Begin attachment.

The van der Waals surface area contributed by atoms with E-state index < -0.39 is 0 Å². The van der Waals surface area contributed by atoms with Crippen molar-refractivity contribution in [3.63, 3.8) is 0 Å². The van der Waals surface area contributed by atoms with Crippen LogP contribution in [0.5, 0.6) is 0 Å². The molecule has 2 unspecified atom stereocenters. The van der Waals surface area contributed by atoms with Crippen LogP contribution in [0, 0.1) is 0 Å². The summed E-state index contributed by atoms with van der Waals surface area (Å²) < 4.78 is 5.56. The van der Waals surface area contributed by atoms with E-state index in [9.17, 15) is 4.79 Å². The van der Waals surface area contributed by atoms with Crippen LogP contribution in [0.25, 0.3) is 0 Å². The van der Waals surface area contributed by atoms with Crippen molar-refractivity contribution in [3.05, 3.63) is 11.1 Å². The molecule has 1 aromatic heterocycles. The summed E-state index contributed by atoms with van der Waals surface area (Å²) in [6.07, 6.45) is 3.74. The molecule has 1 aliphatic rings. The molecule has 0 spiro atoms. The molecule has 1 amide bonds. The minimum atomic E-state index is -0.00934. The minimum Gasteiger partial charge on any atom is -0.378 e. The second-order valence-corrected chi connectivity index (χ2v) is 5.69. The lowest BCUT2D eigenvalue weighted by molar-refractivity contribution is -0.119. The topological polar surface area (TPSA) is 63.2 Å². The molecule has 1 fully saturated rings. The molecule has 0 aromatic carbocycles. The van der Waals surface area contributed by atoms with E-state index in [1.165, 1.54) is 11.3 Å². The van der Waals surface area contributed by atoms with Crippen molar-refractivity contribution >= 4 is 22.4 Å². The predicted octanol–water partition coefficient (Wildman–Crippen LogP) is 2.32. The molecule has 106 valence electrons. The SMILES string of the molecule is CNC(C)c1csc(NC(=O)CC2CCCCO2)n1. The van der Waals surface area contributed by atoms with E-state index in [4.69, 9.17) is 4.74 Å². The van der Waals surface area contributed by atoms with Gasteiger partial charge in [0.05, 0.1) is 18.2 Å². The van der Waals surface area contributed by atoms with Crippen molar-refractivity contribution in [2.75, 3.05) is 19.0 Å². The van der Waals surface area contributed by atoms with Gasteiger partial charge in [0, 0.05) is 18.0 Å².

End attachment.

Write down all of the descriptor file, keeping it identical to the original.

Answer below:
The van der Waals surface area contributed by atoms with E-state index < -0.39 is 0 Å². The van der Waals surface area contributed by atoms with Crippen molar-refractivity contribution in [3.63, 3.8) is 0 Å². The van der Waals surface area contributed by atoms with Crippen LogP contribution in [0.5, 0.6) is 0 Å². The molecule has 2 unspecified atom stereocenters. The van der Waals surface area contributed by atoms with Crippen LogP contribution in [0, 0.1) is 0 Å². The summed E-state index contributed by atoms with van der Waals surface area (Å²) < 4.78 is 5.56. The van der Waals surface area contributed by atoms with E-state index in [9.17, 15) is 4.79 Å². The van der Waals surface area contributed by atoms with Crippen LogP contribution in [0.25, 0.3) is 0 Å². The van der Waals surface area contributed by atoms with Crippen molar-refractivity contribution in [3.05, 3.63) is 11.1 Å². The molecule has 1 aromatic heterocycles. The summed E-state index contributed by atoms with van der Waals surface area (Å²) in [6.07, 6.45) is 3.74. The molecule has 1 aliphatic rings. The molecule has 0 spiro atoms. The molecule has 1 amide bonds. The minimum atomic E-state index is -0.00934. The minimum Gasteiger partial charge on any atom is -0.378 e. The second-order valence-corrected chi connectivity index (χ2v) is 5.69. The lowest BCUT2D eigenvalue weighted by molar-refractivity contribution is -0.119. The topological polar surface area (TPSA) is 63.2 Å². The molecule has 1 fully saturated rings. The molecule has 0 aromatic carbocycles. The van der Waals surface area contributed by atoms with E-state index in [1.165, 1.54) is 11.3 Å². The van der Waals surface area contributed by atoms with Crippen molar-refractivity contribution >= 4 is 22.4 Å². The predicted octanol–water partition coefficient (Wildman–Crippen LogP) is 2.32. The molecule has 106 valence electrons. The SMILES string of the molecule is CNC(C)c1csc(NC(=O)CC2CCCCO2)n1. The van der Waals surface area contributed by atoms with E-state index in [4.69, 9.17) is 4.74 Å². The van der Waals surface area contributed by atoms with Gasteiger partial charge in [0.05, 0.1) is 18.2 Å². The van der Waals surface area contributed by atoms with Crippen molar-refractivity contribution in [2.75, 3.05) is 19.0 Å². The van der Waals surface area contributed by atoms with Gasteiger partial charge in [0, 0.05) is 18.0 Å².